300 in: In the earth; That could not beare it in Dathan, and Abiram; [Num. 16] 
They were swallowed: And because all the inhabitants of the earth 
are sin it selfe, The earth it selfe shall reel to and fro, as a Drunkard, Esay 24.20 
and shall be removed Itkf a Cottage, and the transgression thereof 
shall be heavy upon it, and it shall fall and not rise againe; There's 
the totall, the finall fall, proper to the wicked; they shall fall; so shall 
the godly; And fall every day; and fall seven times a day; but they 
shall rise againe and stand in judgement; The wicked shall not doe 
so; They shall rise f rise to judgement; and they shall stand, stand for Psal. i.[5] 
judgement, stand to receive judgement; and then, not fall, but be cast 

310 out, out of the presence of God, and cast down, down into' an im- 
possibility of rising, for ever, for ever, for ever. There is a lively ex- 
pressing of this deadly weight, this burden in the Prophet Zechary.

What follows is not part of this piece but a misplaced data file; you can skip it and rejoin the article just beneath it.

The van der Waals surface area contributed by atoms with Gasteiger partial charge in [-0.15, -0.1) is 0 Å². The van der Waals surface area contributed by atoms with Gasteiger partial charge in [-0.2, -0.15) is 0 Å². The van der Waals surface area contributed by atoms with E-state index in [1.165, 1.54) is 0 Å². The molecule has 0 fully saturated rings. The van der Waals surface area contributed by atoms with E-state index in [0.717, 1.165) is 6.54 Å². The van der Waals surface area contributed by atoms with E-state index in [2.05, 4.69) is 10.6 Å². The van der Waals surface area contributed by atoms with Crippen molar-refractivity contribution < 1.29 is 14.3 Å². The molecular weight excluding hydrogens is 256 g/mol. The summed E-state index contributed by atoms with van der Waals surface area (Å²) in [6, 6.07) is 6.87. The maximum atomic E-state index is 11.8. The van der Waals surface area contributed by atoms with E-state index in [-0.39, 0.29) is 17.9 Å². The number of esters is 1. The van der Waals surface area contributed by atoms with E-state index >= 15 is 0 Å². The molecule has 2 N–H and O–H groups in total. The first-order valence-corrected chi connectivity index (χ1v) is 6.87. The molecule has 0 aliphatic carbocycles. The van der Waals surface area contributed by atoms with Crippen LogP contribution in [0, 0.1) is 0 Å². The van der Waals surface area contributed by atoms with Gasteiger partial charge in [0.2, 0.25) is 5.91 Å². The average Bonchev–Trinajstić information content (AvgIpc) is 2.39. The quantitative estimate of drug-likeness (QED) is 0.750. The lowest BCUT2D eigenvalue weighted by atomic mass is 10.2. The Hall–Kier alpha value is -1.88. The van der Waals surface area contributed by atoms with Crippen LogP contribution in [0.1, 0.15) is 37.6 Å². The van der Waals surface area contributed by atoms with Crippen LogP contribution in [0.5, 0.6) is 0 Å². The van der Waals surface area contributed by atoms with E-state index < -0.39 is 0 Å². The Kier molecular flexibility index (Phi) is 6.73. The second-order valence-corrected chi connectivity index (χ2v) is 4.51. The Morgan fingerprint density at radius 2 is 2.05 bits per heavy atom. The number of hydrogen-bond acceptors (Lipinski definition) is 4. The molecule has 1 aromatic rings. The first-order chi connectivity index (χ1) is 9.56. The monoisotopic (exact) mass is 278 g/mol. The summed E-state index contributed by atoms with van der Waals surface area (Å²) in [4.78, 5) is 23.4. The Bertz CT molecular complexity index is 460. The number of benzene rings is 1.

First, there was a certaine vessell, a measure shewed, and the Angel 
said, Hie est oculus, This is the sight, (says our first translation) This [Zech.] 5.6 
is the resemblance through all the earth, (says our second) That is, 
to this measure, and to that that is figured in it, every man must look, 
this every man must take into his consideration; what is it? In this 
measure sate a woman whose name was Wicfyednesse; At first, this 
woman, this wickednesse, sate up in this vessell, she had not filled 

320 the measure, she was not laid securely in it, she was not prostrate, 

128 Sermon No. 4 

not groveling, but her nobler part, her head, was yet out of danger, 
she sate up in it. But before the Vision departs, she is plunged wholly 
into that measure; -(into darfynesse, into blindness?) and not for a